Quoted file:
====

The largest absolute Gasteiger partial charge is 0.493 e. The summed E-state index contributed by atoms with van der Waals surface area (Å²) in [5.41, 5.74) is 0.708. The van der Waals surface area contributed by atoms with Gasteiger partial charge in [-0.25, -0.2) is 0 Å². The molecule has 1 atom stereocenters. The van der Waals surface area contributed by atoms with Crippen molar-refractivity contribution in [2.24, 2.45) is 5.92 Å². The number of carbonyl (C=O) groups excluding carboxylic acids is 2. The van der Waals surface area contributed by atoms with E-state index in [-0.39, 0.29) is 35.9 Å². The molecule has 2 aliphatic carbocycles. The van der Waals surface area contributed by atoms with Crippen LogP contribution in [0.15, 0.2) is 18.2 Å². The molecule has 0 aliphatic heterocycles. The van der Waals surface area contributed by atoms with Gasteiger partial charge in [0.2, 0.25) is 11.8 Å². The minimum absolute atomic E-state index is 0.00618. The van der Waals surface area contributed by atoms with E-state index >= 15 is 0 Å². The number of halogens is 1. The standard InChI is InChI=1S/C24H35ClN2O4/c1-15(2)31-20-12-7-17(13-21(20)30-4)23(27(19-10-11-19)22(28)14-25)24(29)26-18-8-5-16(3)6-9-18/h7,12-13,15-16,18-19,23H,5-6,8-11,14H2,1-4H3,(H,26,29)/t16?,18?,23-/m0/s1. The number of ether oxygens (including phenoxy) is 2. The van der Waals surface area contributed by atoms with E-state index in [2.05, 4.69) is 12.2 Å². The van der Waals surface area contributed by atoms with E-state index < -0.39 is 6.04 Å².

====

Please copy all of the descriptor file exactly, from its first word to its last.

The largest absolute Gasteiger partial charge is 0.493 e. The summed E-state index contributed by atoms with van der Waals surface area (Å²) in [5.41, 5.74) is 0.708. The van der Waals surface area contributed by atoms with Gasteiger partial charge in [-0.25, -0.2) is 0 Å². The molecule has 1 atom stereocenters. The van der Waals surface area contributed by atoms with Crippen molar-refractivity contribution in [2.24, 2.45) is 5.92 Å². The number of carbonyl (C=O) groups excluding carboxylic acids is 2. The van der Waals surface area contributed by atoms with E-state index in [-0.39, 0.29) is 35.9 Å². The molecule has 2 aliphatic carbocycles. The van der Waals surface area contributed by atoms with Crippen LogP contribution in [0.15, 0.2) is 18.2 Å². The molecule has 0 aliphatic heterocycles. The van der Waals surface area contributed by atoms with Gasteiger partial charge in [0.2, 0.25) is 11.8 Å². The minimum absolute atomic E-state index is 0.00618. The van der Waals surface area contributed by atoms with E-state index >= 15 is 0 Å². The number of halogens is 1. The standard InChI is InChI=1S/C24H35ClN2O4/c1-15(2)31-20-12-7-17(13-21(20)30-4)23(27(19-10-11-19)22(28)14-25)24(29)26-18-8-5-16(3)6-9-18/h7,12-13,15-16,18-19,23H,5-6,8-11,14H2,1-4H3,(H,26,29)/t16?,18?,23-/m0/s1. The number of ether oxygens (including phenoxy) is 2. The van der Waals surface area contributed by atoms with E-state index in [2.05, 4.69) is 12.2 Å². The van der Waals surface area contributed by atoms with E-state index < -0.39 is 6.04 Å².